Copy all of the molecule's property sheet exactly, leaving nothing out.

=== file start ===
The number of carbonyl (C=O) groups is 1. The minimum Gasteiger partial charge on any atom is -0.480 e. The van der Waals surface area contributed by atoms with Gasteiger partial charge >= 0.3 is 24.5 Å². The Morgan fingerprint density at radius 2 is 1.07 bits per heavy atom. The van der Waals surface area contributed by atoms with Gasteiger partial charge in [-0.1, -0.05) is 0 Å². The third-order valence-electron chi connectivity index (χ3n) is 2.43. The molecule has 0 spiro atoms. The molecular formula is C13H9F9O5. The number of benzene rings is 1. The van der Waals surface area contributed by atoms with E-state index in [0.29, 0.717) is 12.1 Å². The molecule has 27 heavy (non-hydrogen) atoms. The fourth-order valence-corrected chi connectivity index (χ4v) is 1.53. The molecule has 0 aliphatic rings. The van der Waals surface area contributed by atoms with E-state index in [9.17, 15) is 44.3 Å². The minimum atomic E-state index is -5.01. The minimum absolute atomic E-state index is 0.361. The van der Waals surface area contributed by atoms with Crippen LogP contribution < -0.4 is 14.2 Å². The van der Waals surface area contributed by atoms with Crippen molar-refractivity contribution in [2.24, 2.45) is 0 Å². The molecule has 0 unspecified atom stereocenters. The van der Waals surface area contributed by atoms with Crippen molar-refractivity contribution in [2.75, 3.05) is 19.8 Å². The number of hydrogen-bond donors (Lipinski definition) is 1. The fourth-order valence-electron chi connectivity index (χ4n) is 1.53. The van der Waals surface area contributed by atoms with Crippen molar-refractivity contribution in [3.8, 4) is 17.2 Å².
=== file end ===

The number of carbonyl (C=O) groups is 1. The minimum Gasteiger partial charge on any atom is -0.480 e. The van der Waals surface area contributed by atoms with Gasteiger partial charge >= 0.3 is 24.5 Å². The Morgan fingerprint density at radius 2 is 1.07 bits per heavy atom. The van der Waals surface area contributed by atoms with Gasteiger partial charge in [-0.1, -0.05) is 0 Å². The third-order valence-electron chi connectivity index (χ3n) is 2.43. The molecule has 0 spiro atoms. The molecular formula is C13H9F9O5. The number of benzene rings is 1. The van der Waals surface area contributed by atoms with E-state index in [0.29, 0.717) is 12.1 Å². The molecule has 27 heavy (non-hydrogen) atoms. The fourth-order valence-corrected chi connectivity index (χ4v) is 1.53. The molecule has 0 aliphatic rings. The van der Waals surface area contributed by atoms with E-state index in [9.17, 15) is 44.3 Å². The minimum atomic E-state index is -5.01. The minimum absolute atomic E-state index is 0.361. The van der Waals surface area contributed by atoms with Crippen LogP contribution < -0.4 is 14.2 Å². The van der Waals surface area contributed by atoms with Crippen molar-refractivity contribution in [2.24, 2.45) is 0 Å². The molecule has 0 unspecified atom stereocenters. The van der Waals surface area contributed by atoms with Crippen molar-refractivity contribution in [2.75, 3.05) is 19.8 Å². The number of hydrogen-bond donors (Lipinski definition) is 1. The fourth-order valence-electron chi connectivity index (χ4n) is 1.53. The van der Waals surface area contributed by atoms with Crippen molar-refractivity contribution in [3.8, 4) is 17.2 Å².